Immigration and labor law reform needed filibuster-proof majorities to pass.
The casualty list from last night's Massachusetts disaster is long and sobering, but I don't think in the end that it will include health-care reform. Any number of Democrats may fear passing the bill for which they've already voted, but the consequences of not passing it will be far worse: a near-total collapse of turnout from the Democratic base in the November elections. (If Barney Frank truly wants to start over, as he suggested last night, then Barney Frank should be primaried.)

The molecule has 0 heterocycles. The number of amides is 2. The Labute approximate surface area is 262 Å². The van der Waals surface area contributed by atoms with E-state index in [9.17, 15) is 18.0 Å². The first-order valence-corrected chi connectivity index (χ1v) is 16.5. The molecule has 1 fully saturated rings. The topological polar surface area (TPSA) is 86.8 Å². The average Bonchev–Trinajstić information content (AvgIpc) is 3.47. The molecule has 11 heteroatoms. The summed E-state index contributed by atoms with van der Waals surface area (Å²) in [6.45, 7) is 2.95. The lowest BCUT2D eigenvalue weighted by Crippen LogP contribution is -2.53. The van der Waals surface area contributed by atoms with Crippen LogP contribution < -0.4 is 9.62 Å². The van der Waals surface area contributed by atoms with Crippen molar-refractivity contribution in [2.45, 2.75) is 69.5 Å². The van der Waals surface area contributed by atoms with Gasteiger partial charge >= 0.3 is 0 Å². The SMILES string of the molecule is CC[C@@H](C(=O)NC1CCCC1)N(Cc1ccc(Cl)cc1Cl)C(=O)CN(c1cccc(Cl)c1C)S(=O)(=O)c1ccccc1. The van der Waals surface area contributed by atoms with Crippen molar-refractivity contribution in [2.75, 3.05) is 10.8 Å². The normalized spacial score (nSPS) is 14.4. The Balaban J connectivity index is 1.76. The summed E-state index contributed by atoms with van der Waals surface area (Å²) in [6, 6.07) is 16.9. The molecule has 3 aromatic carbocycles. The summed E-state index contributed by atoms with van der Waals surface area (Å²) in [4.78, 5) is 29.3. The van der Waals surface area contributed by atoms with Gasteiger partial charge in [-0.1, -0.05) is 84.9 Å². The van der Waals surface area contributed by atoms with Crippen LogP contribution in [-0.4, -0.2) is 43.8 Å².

Besides, the Democrats don't need 60 Senate votes to complete their job. They need only win a majority in the House for the Senate bill, in conjunction with legislation, passed through the budget reconciliation process that requires just 51 Senate votes, that reflects the compromises on funding and benefits that House and Senate Democrats have already reached.